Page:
India is currently at the precipice of immense social and technological change. The proliferation of smartphones and growth of the nation’s app economy raise questions about how digital platforms might influence the contours of love, sex, and desire in the region in the coming decades. This paper engages with these concerns by examining what it means to design intimate connection for LGBTQ communities in non-western spaces. Drawing on fieldnotes, app walkthroughs, interviews with mid-level and upper-level professionals in the dating app space as well as audiovisual material from advertising archives, this paper provides readers with a critical analysis of the “problem” of designing queer connection in a digital world of abundant data and transient identities. Carefully examining the production practices of Delta, India’s first locally produced LGBTQ dating app I argue that there is a pressing need for scholarship on industry dynamics beyond western technology centers.
The winter air was still crisp, but the late morning sun felt pleasantly warm on my skin as I sat in an auto, speeding along the wide tree-lined roads of Lutyens Delhi1. It was Valentine’s Day weekend, and I was making my way to the center of the city to attend a queer cultural event titled ‘Gaylentines Day.’ The event was organized by a Delhi based youth group in partnership with Delta, the first (and only) dating app specifically targeting the Indian LGBTQ community. The six-hour long Gaylentines Day extravaganza was aimed at Delhi college going students2 and consisted of short plays, drag performances, open mic shows, and an in-person speed dating event coordinated by Delta. Founded in Fall of 2017, the app was the culmination of its founder Ishaan Sethi’s goal to create a dating community for queer Indians. In the opening remarks for the event, an upper level executive present, began by describing Delta’s vision and mission saying –
“As Delta we are the first LGBTQIA+ dating app in India that is homegrown for and by Indians. Today we have grown to a community of over sixty thousand users from all sorts of backgrounds. From all sorts of identities, and every single day we are growing more and more”3
These words simultaneously emphasize the cultural specificity of the Indian queer experience and the app’s commitment to catering to the romantic and sexual desires of individuals with varied sexual orientations. The choice to target the entirety of the LGBTQ spectrum stands in distinct contrast to industry norms where most non-heterosexual dating apps focus on a specific niche, most often gay men, as their core user base (Murray and Ankerson 2016). In addition, it implicitly suggests that there is something unique about local sociocultural dynamics in India that international dating apps popular in the country are not addressing. Therefore, in this paper I examine how Delta constructs digital categories and incorporates affordances of smartphone-based dating platforms to try and provide agency to Indian queer users searching for intimate connections. Analyzing the ways in which a unique player in an evolving dating app ecosystem approaches notions of “queerness” and “Indianness” is an avenue to explore broader questions regarding human agency, queer identity, and technology affordances.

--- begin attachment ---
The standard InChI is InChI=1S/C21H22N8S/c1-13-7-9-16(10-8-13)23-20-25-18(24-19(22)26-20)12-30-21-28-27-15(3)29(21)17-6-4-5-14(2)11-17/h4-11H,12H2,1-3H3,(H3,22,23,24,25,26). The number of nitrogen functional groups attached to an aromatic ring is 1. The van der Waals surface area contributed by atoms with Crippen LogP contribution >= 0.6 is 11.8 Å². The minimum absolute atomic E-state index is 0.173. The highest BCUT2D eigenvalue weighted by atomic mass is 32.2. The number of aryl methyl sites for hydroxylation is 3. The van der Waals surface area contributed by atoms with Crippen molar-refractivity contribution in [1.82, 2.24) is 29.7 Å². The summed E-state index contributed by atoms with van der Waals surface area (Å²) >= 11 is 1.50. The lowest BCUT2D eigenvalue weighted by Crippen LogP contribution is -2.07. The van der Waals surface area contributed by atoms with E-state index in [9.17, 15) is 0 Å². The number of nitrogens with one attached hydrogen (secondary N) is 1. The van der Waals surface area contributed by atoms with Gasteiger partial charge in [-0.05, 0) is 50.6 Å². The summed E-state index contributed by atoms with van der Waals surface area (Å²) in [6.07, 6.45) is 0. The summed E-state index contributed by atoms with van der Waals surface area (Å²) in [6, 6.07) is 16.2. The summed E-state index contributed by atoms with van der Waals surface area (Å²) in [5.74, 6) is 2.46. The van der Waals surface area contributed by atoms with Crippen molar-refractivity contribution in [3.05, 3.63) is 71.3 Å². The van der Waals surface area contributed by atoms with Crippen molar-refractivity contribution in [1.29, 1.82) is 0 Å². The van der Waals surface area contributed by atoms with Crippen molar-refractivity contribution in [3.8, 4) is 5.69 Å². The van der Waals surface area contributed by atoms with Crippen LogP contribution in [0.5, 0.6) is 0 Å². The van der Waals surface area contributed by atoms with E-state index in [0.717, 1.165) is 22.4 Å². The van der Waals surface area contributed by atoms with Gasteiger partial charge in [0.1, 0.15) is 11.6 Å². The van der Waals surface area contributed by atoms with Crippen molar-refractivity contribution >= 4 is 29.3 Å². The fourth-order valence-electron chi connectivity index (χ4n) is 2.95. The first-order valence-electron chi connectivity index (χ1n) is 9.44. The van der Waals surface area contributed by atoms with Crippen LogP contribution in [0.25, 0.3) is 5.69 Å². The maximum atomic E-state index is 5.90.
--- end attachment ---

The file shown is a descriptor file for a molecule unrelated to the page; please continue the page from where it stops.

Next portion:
Approach: Queer Theory meets Media Industry Studies
In this paper, I incorporate perspectives from Critical Queer Theory and Media Industry Studies. Scholars of Queer Theory such as Dean (2000), Giffney and Rourke (2009), Lowe (2015) and Puar (2018) emphasize the importance of critically examining structuring forces of institutions, infrastructures and historical legacies while recognizing the place for individual agency through play, creativity, and resistive performance. This makes it a useful analytic approach to engage with ideas about sexuality outside the realm of individuals and into the realm of industries, without being drawn into the quagmire of binary debates about technological determinism (or lack thereof). Queer Theory has been used to critically examine the new mobilities McGlotten (2013) and changing spatiotemporal relationships Baudinette (2018) arising from our everyday interactions through dating apps. However overall, research on dating platforms4, both globally and in the small number of India specific studies, tends to focus on user experiences (Albury et al. 2017; Dasgupta 2018) and/or platform affordances (Shah 2015; MacLeod and McArthur 2019; Ferris and Duguay 2019), leaving a critical cultural analysis of dating app industry production relatively unexamined. The handful of empirical qualitative studies on the industry dynamics of queer dating apps, such as Murray and Ankerson’s (2016) research on the production of sociality through the design decisions of the founder of the lesbian dating app Datch5 and Wang’s (2019) exploration of labor practices involved in livestreams of Chinese gay mens dating app BlueD, show that industry dynamics can be extremely rich sites of analysis to understand the construction of queer possibilities through digital design.